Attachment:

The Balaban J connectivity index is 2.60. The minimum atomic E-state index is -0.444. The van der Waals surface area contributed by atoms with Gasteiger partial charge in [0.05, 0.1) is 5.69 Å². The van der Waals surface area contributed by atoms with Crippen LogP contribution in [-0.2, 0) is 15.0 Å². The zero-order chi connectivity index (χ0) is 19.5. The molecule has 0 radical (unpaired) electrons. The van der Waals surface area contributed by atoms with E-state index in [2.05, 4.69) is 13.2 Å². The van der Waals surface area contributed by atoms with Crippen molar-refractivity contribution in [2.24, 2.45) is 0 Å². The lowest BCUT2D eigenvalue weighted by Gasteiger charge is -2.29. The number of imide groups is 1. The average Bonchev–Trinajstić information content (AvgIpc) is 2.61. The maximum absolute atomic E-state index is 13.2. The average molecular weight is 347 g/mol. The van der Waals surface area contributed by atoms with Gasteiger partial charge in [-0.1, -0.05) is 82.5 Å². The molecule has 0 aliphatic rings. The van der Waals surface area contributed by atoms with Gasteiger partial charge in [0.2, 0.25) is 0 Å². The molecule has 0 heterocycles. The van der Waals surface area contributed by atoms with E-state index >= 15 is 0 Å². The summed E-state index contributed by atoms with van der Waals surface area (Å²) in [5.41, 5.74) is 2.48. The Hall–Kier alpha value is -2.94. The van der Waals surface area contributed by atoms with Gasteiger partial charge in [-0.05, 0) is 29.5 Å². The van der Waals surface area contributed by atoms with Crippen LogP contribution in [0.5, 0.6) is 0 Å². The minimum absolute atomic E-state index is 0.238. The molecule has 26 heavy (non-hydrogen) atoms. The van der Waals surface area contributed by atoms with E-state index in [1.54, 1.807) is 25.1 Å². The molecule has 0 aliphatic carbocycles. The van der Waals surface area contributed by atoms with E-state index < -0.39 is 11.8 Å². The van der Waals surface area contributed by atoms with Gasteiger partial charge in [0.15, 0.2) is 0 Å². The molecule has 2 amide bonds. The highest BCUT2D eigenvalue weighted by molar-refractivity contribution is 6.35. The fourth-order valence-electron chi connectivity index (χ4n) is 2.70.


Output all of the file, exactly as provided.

The Balaban J connectivity index is 2.60. The minimum atomic E-state index is -0.444. The van der Waals surface area contributed by atoms with Gasteiger partial charge in [0.05, 0.1) is 5.69 Å². The van der Waals surface area contributed by atoms with Crippen LogP contribution in [-0.2, 0) is 15.0 Å². The zero-order chi connectivity index (χ0) is 19.5. The molecule has 0 radical (unpaired) electrons. The van der Waals surface area contributed by atoms with E-state index in [2.05, 4.69) is 13.2 Å². The van der Waals surface area contributed by atoms with Crippen molar-refractivity contribution in [2.24, 2.45) is 0 Å². The lowest BCUT2D eigenvalue weighted by Gasteiger charge is -2.29. The number of imide groups is 1. The average Bonchev–Trinajstić information content (AvgIpc) is 2.61. The maximum absolute atomic E-state index is 13.2. The average molecular weight is 347 g/mol. The van der Waals surface area contributed by atoms with Gasteiger partial charge in [-0.1, -0.05) is 82.5 Å². The molecule has 0 aliphatic rings. The van der Waals surface area contributed by atoms with Gasteiger partial charge in [0.2, 0.25) is 0 Å². The molecule has 0 heterocycles. The van der Waals surface area contributed by atoms with E-state index >= 15 is 0 Å². The summed E-state index contributed by atoms with van der Waals surface area (Å²) in [5.41, 5.74) is 2.48. The Hall–Kier alpha value is -2.94. The van der Waals surface area contributed by atoms with Gasteiger partial charge in [-0.05, 0) is 29.5 Å². The van der Waals surface area contributed by atoms with Crippen LogP contribution in [0.5, 0.6) is 0 Å². The minimum absolute atomic E-state index is 0.238. The molecule has 26 heavy (non-hydrogen) atoms. The van der Waals surface area contributed by atoms with E-state index in [1.54, 1.807) is 25.1 Å². The molecule has 0 aliphatic carbocycles. The van der Waals surface area contributed by atoms with E-state index < -0.39 is 11.8 Å². The van der Waals surface area contributed by atoms with Gasteiger partial charge in [0.15, 0.2) is 0 Å². The molecule has 2 amide bonds. The highest BCUT2D eigenvalue weighted by molar-refractivity contribution is 6.35. The fourth-order valence-electron chi connectivity index (χ4n) is 2.70.